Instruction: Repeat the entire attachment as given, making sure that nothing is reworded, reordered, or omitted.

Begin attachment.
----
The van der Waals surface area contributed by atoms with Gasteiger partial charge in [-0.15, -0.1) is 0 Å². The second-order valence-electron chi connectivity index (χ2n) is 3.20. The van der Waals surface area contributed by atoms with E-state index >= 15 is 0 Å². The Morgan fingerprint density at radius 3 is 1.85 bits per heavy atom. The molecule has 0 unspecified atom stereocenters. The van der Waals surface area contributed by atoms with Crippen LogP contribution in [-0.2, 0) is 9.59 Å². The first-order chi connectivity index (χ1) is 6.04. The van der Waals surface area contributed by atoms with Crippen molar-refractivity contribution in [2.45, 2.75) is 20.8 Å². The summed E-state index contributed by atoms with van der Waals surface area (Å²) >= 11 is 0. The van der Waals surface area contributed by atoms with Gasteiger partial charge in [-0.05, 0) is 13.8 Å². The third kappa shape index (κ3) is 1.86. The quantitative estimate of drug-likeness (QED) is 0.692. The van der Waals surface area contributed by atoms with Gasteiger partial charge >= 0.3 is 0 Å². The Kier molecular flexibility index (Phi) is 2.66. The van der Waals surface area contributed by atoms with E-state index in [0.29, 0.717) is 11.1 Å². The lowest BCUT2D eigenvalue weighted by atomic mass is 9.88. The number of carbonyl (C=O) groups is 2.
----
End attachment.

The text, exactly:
The van der Waals surface area contributed by atoms with Gasteiger partial charge in [-0.15, -0.1) is 0 Å². The second-order valence-electron chi connectivity index (χ2n) is 3.20. The van der Waals surface area contributed by atoms with E-state index >= 15 is 0 Å². The Morgan fingerprint density at radius 3 is 1.85 bits per heavy atom. The molecule has 0 unspecified atom stereocenters. The van der Waals surface area contributed by atoms with Crippen LogP contribution in [-0.2, 0) is 9.59 Å². The first-order chi connectivity index (χ1) is 6.04. The van der Waals surface area contributed by atoms with Crippen molar-refractivity contribution in [2.45, 2.75) is 20.8 Å². The summed E-state index contributed by atoms with van der Waals surface area (Å²) >= 11 is 0. The van der Waals surface area contributed by atoms with Gasteiger partial charge in [-0.05, 0) is 13.8 Å². The third kappa shape index (κ3) is 1.86. The quantitative estimate of drug-likeness (QED) is 0.692. The van der Waals surface area contributed by atoms with Gasteiger partial charge >= 0.3 is 0 Å². The Kier molecular flexibility index (Phi) is 2.66. The van der Waals surface area contributed by atoms with E-state index in [0.29, 0.717) is 11.1 Å². The lowest BCUT2D eigenvalue weighted by atomic mass is 9.88. The number of carbonyl (C=O) groups is 2.